EMBEDDING AND SUSTAINING AN INNOVATIVE CULTURE
 
“Openness on the part of the organization to new ways of thinking and doing – guided by our values – that brings about service improvements across the OPS and benefits to the citizens of Ontario.”
OPS Definition of a culture of innovation 

Across the broad public sector, despite the multitude of corporate strategic reports that describe innovation as ‘the way we do business,’ many leaders lack a clear understanding of how to embed innovative culture in their day- today decisions and processes. Here in the Ontario Public Service (OPS) we have been continuously improving our understanding of what it takes to be an innovative organization, how to embed it, sustain it and shape our workplace of tomorrow.
 
Above all else we should not lose sight of our purpose of producing public sector value (i.e. cost savings, better and smarter service/dollar spent, reduced business risk, taking advantage of opportunities) through innovative means and not be distracted by innovation in and of itself. This requires leadership that is open and adventurous enough to create the right cultural environment while at the same time keeping the ship on a responsible, even keel. This is not an easy task but through our internal research in the OPS, including employee surveys, focus groups and open discourse, we have identified the roles most required of leaders for embedding a culture of innovation (figure 3).

Figure 3: Leadership Roles in embedding a Culture of Innovation 

THE OPS APPROACH:ORGANIZATIONAL AND LEADERSHIP STRATEGIES
 
To support knowledge sharing and mobilization around public sector innovation, an internal innovation centre of excellence will be created from our own dedicated professionals in the OPS. The innovation centre of excellence will engage in synthesizing and sharing relevant research and information on innovation with the OPS community and will serve as the central hub of expertise on matters of modernization and innovation.

Figure 4: OPS Working Model for embedding a Culture of Innovation

Below, based on our experience in the OPS, we identify ways in which leaders can make an impact on embedding a culture of innovation and how the CIWC is playing a key organizational role in this transformational process.

Leaders must foster commitment to a workplace culture of innovation

The creation of the Innovation Community of Practice has amplified efforts throughout the OPS. This is a group of volunteer practitioners from across the organization that hold the common goal of promoting innovative approaches to public service delivery and fostering a culture of innovation in the OPS. The community is an organic and self- sufficient body that coordinates itself by rotating meeting chairs, and partners with corporate entities to deliver events and mobilize knowledge. Consisting of members from different ministries and disciplines, the community continues to grow and increase its influence.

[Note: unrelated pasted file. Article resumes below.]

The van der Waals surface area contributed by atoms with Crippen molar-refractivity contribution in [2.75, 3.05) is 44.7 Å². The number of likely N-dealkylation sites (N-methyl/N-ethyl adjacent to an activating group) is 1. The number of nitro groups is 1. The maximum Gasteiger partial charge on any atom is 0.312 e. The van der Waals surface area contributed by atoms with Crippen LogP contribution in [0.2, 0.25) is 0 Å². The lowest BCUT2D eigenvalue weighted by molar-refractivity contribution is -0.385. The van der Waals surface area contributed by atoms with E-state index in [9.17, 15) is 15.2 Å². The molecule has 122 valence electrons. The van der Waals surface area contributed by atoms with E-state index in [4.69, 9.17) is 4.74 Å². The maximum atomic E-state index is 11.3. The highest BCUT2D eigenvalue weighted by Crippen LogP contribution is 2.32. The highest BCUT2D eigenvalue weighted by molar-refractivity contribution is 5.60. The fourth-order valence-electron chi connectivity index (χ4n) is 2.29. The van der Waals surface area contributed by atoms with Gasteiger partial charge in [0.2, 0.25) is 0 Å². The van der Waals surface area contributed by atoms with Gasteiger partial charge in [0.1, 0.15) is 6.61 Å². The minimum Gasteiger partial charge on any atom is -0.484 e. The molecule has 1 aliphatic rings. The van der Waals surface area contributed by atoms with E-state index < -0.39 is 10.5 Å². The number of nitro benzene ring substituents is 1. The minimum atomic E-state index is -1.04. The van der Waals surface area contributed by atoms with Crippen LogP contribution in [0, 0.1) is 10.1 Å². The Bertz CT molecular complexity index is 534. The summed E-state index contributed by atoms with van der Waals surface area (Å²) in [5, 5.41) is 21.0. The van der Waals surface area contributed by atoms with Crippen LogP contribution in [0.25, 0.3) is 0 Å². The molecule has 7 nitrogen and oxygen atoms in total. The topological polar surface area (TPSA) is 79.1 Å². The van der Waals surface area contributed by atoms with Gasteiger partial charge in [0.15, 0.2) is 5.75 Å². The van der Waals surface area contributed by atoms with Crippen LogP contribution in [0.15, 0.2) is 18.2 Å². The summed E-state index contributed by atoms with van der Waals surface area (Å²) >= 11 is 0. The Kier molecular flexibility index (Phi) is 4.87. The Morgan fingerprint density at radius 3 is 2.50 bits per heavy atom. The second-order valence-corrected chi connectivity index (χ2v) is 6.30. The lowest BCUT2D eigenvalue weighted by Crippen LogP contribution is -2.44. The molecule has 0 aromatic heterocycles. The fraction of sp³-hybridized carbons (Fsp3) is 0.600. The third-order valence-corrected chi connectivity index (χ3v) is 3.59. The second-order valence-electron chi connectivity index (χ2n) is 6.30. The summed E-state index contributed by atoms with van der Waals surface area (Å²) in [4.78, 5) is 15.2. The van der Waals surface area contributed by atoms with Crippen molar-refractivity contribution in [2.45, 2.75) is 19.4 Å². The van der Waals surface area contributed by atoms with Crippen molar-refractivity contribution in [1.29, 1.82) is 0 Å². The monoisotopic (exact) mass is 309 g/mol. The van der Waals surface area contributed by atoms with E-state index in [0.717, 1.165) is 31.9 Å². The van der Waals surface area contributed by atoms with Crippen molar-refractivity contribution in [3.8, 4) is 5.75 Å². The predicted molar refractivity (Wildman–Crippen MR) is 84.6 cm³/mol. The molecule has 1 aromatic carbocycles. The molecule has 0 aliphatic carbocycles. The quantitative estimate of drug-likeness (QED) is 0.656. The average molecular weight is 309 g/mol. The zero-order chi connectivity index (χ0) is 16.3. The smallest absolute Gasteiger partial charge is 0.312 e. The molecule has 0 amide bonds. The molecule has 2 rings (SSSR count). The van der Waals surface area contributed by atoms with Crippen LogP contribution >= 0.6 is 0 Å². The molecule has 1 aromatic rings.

While, the OPS holds a wealth of information and data, an opportunity exists to improve access to this information in order to increase innovation capacity. A corporate communication strategy that includes the use of various channels of communication (i.e., OPSpedia, MyOPS, and Ontario Newsroom) will be developed to ensure innovation is being promoted across the province and to ensure that the innovation message is sustained throughout the year. Communication about new trends, research, learning events, performance metrics, successful innovation projects, lessons learned and other items will ensure the OPS is informed, engaged, and in a position to make better decisions.

Leaders must clarify what they expect from employees in an innovative workplace

Implementing baseline assessments to gauge where the organization is and develop metrics to measure progress against pre-defined innovation goals. Measuring success has been challenging for us in the OPS and our methods provided limited value for decision-makers. Going forward, performance measurement will focus on outcome measures adapted to the environment and stage of experimentation at which the OPS as an organization sees itself. Measures include:
  • The OPS Employee Engagement Survey
  • Employees’ narratives about their changing employee experience
  • Inter-ministerial and even cross-jurisdictional activity and collaboration
  • Information sharing
  • Frequency of key messages being used by leaders
  • Innovative initiatives and opportunities available to employees
  • Level of public outcome improvements
  • Employee attraction and retention ratesInternal and external innovation recognition awards
Leaders must build momentum for cultural shift towards an innovative culture

Internally, an Annual Innovation Challenge is being designed to bring together a diverse group of innovators from across the organization to tackle a specific ‘wicked’ issue affecting the OPS in a given year. By posing an annual innovation question that aims to achieve a specific result or outcome, it engages the entire OPS community to bring different perspectives to the table while connecting around a common, real and tangible problem.
 
A great idea remains only a great idea if the right opportunity for implementation does not present itself. In order to connect great ideas with the right opportunities, we have developed a new ideation platform that enhances the user experience and supports improved interactivity levels among submitters during idea submission. The new ideation platform is a three-pronged approach. The first prong, the OPS ‘creative problem solving’ forum, is an outlet for employees to post any “innovation challenges” they may be experiencing on the job, as well as, an opportunity for the rest of the OPS community to engage in some creative thinking while passing-down their knowledge as they respond to posted challenges. Challenge submitters will then be responsible for picking the best “creative solution” and proceeding with implementation, thereby supporting change at a local level. The second prong, targeted ideas campaigns, will continue to be deployed throughout the year, and will continue to engage and harness the collective knowledge of the OPS around cross-cutting, global issues to support change at a global level. The third prong, local idea incubation hubs, will provide a safe space for specific units and divisions in the OPS to implement and manage their own creative thinking processes.

Leaders must instil the capacity of staff to be a part of the new culture of innovation